For Bourdain, food was storytelling tool – and passport

By Jocelyn Noveck

AP National Writer

Many people thought Anthony Bourdain had the most enviable career in existence. He didn’t deny it.

“I have the best job in the world,” the globe-trotting food-taster and culinary storyteller once told the New Yorker magazine, stating the rather obvious. “If I’m unhappy, it’s a failure of imagination.”

Bourdain’s stunned fans were mourning the loss of that singular imagination on Friday after his death from an apparent suicide, recalling everything from his fearless consumption of a beating cobra’s heart or a sheep testicle – “like any other testicle,” he remarked – to his outspoken support of the #MeToo movement, to his blissful paean to syrup-soaked pecan waffles at Waffle House.

“I want it all,” he wrote in his breakthrough 2000 memoir, “Kitchen Confidential.” “I want to try everything once.” And it seemed that he pretty much accomplished that, traveling the globe some 200 days a year for his TV shows, reveling not in fancy tasting menus – which he scorned – but in simple pleasures like a cold beer and spicy noodles in Hanoi, which he once shared with former President Barack Obama. For him, food, though a huge pleasure, was more importantly a storytelling tool, and a passport to the world at large.

It was a lifestyle that, while undeniably glamorous, took a toll, he suggested in a 2017 New Yorker profile. “I change location every two weeks,” he said. “I’m not going to remember your birthday. I’m not going to be there for the important moments in your life.”

Not surprisingly, it was on the road, in eastern France, that Bourdain, 61, was found unresponsive Friday morning by good friend and chef Eric Ripert. He’d been working on an episode for the 12th season of his CNN show, “Parts Unknown.”

A prosecutor said he had apparently hanged himself in a luxury hotel in the ancient village of Kaysersberg. He left behind an 11-year-old daughter, Ariane, from his second marriage.

In a 2008 interview with The Associated Press, Bourdain had said his daughter’s birth had changed his outlook on life: “I feel obliged to at least do the best I can and not do anything really stupidly self-destructive if I can avoid it.”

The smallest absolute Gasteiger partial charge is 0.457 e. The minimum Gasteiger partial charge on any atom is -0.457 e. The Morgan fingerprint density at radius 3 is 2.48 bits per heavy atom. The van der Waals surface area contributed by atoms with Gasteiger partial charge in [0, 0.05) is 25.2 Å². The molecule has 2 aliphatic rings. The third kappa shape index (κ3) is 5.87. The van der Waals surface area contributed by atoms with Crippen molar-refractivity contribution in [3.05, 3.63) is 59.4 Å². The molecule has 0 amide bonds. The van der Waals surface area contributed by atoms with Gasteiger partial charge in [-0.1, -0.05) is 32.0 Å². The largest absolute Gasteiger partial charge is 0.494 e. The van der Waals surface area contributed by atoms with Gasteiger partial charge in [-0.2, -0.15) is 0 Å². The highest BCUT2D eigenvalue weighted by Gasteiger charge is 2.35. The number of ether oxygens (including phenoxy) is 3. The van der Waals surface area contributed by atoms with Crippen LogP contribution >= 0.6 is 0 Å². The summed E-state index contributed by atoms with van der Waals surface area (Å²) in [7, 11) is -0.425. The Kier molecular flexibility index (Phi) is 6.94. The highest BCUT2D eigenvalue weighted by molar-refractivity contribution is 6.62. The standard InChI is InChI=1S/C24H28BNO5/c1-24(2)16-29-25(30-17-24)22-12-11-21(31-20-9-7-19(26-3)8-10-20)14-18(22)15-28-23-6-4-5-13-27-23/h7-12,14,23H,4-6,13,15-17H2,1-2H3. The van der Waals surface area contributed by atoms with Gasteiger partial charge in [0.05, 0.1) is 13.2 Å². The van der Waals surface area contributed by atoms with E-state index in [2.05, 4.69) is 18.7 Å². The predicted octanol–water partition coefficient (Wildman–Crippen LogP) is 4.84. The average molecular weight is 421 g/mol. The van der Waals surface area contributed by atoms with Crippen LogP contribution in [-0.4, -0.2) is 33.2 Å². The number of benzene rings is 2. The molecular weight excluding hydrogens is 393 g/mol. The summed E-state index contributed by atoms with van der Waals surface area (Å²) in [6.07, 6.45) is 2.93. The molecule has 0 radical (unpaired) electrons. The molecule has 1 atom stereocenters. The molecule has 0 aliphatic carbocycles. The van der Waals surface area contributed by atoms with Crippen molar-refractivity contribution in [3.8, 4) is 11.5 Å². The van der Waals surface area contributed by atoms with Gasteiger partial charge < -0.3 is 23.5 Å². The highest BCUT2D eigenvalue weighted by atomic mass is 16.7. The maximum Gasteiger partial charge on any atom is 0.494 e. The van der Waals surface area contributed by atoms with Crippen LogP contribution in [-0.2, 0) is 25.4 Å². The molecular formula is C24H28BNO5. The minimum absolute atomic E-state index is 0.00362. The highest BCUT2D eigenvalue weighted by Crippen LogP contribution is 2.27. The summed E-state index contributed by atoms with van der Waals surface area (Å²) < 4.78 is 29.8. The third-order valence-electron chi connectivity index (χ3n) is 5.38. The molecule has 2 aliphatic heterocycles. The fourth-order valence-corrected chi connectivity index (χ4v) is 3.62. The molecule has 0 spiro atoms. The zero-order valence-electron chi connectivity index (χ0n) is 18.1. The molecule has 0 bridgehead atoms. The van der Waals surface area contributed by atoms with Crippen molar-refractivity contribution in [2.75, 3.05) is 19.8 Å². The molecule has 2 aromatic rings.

At the time of his death, his girlfriend was Asia Argento, the Italian actress who has accused Harvey Weinstein of rape. In an essay written after fellow chef Mario Batali was accused of sexual assault, Bourdain wrote that “one must pick a side ... I stand unhesitatingly and unwaveringly with the women.”

Argento wrote on Twitter Friday that Bourdain “was my love, my rock, my protector.”

Traversing the globe meant visiting areas of conflict and also intense poverty, and Bourdain didn’t shy away from either. In “No Reservations” on the Travel Channel, he went to Haiti after the devastating earthquake in 2011, and reflected on his ambivalence at being there. “I’m there talking about local cuisine, and that means I’m shoveling food into my face ... that a lot of those people can’t afford,” he said. And he described how his well-meaning efforts to feed locals around him led to chaos and “hungry kids being beaten with a stick.”

There was, of course, a more lighthearted side to his travels, including some wild and bizarre eating experiences. In Morocco, it was that roasted sheep’s testicle. In Canada, it was a raw seal’s eyeball. In Namibia, it was the wrong end of a warthog (he wound up with a parasite.) In Vietnam, it was the still-beating heart of a cobra that had just been sliced open.

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